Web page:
Finally, Self-Published

Posted on August 18, 2016


In 2011, a 23 year old journalist named Anthony Nicaj left his home in Mineola, NY on foot pushing a stroller full of his belongings with the intention of walking across America. Along the way, he kept a collection of journals that described the beautiful, random, and mundane that came from the American highway with the hopes of one day sharing his perspectives. He has transcribed these journals and included original photos to create a thorough accounting of this journey.

That’s me. Five years later and it is finally done: Within Walking Distance: Journals from ‘Walking Across America’  

It’s funny to me how the end of the walk was almost as anti-climactic as the publication of this work. I ended up in La Push, Washington after having taken the ferry across the Puget Sound and I walked for a few days until I arrived at the coast.

Here’s an excerpt from this part of the journal:

I walk through the quiet and tight path of the forest and first I smell it, and then I feel the cool air on my skin, and then I finally see the coast.

The sun barely shines through the overcast sky as it sets over that great body of water finally real in my eyes. The dark sand is as surprisingly cool as the breeze and the sheer cliffs are resplendently beautiful. I walk my poor cold legs and soak them in the Pacific up to my knees. The ocean is frigid and with the sun setting and the wind blowing harder by the minute, I decide to set camp and work on a fire before diving in.  I break down in tears amongst the seagulls and the tide, completely alone and overjoyed at the finish line. I look up and down the coast and marvel at the fact that I’m the only one here and I find myself wishing I had somebody to celebrate this moment with. I reflect on the journey and see flashes of people and places that have led me to this point. I steady my camera phone on a giant piece of driftwood and pose.

I’ve sold 15 copies since I published this work two months ago. I wanted to make $3/copy because you walk 3 miles per hour.  I assumed anybody interested in the subject matter would be more than happy to spend that money for an accounting of so much sweating and arbitrary toil.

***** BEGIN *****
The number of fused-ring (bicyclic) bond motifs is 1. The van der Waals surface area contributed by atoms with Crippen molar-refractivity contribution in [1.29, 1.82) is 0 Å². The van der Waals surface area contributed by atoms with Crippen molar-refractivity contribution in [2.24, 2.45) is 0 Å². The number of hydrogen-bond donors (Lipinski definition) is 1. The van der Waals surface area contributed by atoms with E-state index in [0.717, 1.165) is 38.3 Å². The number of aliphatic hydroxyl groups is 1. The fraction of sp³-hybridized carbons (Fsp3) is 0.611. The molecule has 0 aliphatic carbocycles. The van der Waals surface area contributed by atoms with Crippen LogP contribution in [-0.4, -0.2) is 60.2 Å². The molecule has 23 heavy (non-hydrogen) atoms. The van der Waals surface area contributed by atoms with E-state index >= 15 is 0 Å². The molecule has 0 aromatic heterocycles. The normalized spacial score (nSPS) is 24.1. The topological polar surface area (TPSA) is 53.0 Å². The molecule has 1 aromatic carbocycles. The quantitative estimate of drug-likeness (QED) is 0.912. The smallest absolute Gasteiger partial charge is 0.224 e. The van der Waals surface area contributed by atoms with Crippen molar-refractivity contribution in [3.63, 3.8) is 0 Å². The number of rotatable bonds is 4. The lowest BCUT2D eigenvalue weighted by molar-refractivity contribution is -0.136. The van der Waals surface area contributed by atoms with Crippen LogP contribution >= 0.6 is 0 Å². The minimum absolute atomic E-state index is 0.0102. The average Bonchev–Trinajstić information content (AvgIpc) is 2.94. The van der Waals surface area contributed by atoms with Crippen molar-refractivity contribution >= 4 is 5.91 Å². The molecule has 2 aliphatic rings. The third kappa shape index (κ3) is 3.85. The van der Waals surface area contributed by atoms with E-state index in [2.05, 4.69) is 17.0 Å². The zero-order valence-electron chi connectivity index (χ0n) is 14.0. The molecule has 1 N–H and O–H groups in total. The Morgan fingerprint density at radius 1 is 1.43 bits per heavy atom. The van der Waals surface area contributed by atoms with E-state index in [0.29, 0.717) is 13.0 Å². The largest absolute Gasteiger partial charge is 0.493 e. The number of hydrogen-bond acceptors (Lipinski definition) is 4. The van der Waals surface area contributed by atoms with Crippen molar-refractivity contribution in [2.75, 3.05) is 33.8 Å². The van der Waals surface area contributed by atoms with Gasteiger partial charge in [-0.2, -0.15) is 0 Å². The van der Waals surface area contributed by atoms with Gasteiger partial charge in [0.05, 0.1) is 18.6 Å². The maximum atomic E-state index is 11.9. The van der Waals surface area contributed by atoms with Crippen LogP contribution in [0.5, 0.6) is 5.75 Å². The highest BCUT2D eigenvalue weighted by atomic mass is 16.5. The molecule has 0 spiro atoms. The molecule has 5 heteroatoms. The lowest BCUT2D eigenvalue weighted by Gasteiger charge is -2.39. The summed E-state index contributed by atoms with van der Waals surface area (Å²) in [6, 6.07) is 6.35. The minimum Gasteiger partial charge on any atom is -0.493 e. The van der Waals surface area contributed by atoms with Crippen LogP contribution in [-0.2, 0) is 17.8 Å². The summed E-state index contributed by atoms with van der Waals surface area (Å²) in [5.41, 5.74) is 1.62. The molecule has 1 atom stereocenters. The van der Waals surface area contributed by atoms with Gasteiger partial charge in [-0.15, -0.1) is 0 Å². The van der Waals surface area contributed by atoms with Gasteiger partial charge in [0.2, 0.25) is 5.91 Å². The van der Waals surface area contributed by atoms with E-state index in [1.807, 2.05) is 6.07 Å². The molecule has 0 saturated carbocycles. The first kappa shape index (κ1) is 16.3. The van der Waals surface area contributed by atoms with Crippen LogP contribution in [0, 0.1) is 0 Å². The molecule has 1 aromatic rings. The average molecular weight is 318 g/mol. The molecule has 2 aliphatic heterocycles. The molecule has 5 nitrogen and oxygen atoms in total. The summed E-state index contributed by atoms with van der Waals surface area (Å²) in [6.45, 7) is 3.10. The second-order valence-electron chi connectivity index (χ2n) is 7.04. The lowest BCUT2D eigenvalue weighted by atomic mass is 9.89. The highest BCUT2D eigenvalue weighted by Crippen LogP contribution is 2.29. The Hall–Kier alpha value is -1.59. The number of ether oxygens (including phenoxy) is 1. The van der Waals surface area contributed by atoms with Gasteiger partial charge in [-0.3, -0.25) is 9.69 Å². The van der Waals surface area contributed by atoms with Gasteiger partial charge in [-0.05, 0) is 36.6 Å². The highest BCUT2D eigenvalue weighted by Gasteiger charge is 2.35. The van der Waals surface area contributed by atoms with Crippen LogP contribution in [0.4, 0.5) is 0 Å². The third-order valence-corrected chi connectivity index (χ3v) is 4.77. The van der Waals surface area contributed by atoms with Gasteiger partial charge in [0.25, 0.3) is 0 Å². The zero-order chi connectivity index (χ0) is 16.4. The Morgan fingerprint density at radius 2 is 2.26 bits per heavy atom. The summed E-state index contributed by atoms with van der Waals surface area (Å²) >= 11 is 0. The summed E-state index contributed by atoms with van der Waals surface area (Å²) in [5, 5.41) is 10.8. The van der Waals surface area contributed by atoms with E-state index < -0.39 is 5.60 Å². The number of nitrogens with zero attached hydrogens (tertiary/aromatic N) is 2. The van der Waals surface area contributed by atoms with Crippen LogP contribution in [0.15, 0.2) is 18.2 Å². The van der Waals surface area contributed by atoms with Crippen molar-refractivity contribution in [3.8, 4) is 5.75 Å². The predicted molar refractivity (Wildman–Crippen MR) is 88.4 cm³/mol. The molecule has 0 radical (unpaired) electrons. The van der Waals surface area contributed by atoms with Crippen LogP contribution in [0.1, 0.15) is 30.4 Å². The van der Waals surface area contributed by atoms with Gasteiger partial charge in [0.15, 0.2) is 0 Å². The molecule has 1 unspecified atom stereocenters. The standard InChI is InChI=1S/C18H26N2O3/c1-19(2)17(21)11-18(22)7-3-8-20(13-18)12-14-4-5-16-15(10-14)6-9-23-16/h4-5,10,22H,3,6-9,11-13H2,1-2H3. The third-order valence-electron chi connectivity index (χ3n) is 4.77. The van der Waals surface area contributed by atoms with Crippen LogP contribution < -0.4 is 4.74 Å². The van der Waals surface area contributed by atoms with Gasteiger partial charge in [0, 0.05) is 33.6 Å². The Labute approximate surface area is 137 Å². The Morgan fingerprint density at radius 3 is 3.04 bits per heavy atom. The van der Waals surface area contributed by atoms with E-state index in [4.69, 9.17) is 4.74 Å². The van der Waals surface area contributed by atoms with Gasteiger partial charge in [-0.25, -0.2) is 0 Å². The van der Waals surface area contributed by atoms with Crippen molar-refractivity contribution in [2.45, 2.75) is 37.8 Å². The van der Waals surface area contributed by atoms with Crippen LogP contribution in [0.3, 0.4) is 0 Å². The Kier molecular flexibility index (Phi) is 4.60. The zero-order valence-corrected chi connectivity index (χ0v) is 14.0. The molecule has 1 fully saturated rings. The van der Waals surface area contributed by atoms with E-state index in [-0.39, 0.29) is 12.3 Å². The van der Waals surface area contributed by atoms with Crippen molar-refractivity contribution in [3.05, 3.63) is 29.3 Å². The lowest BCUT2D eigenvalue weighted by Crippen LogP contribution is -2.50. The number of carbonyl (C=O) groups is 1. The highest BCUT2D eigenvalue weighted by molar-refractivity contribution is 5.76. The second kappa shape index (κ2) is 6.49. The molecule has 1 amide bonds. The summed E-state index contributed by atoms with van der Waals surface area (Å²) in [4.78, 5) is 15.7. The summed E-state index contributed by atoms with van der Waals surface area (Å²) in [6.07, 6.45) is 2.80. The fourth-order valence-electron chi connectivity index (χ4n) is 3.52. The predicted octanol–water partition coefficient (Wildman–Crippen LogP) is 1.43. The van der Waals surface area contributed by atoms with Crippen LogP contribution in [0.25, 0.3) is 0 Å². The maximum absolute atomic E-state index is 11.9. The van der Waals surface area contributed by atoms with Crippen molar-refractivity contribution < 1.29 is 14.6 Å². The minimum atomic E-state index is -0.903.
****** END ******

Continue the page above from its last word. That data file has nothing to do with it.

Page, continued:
What’s most interesting to me now is that I’m currently in between jobs and realizing that passive income is hard to come by. In fact, it has been the hardest thing for me to understand in my adult life up until now–now that I finally have some intellectual property that to the right person, might actually be quite valuable. What I’m finding in this socio-political climate, is that people are busier and more closed off than ever. If it’s not their phones doing the distracting, it’s everything else that electronically glows in front of them or commands their attention throughout the day. It’s the fear-mongering and bipartisan media pinning society against itself, where ignorant voices are successfully shouting beyond the woodwork, stirring up more and more hatred and general lunacy.

Five years ago seems so far in not only my own personal development, but in the country’s as well. When I once found comfort in pitching a tent wherever I deemed responsible and legal, I now second-guess and worry inordinately about footfalls in the night. I have lost trust in our society and the larger system in place (our government) that supposedly holds it all together for the benefit of everyone in this country and others. Even though I was lucky enough to meet so many honest and interesting people living in small-town America, and even though I got to see a great deal of the natural beauty afforded by the landscapes, I feel more lost than ever.

I currently live in Austin, Texas and I’ve been cooking here for the last four and a half years. I’ve been cooking because I like to eat well and because the food culture when I first arrived was very fresh and honest and quickly growing. And now, there’s too much competition, too many empty promises and labels, i.e. “local, sustainable, organic, farm to table, etc.” America craves the pastoral society we once lived in, but we’re more entrenched in our ways than ever to look beyond what we take for granted. It is my hope that my little story makes you question why you do what you do on a daily basis. I hope that you can find comfort in discomfort and the unknowing. Despite the bad people that are everywhere and nowhere simultaneously, we can remain hopeful and open-minded towards all the good awaiting us down the road.

Support independent publishing: Buy this e-book on Lulu.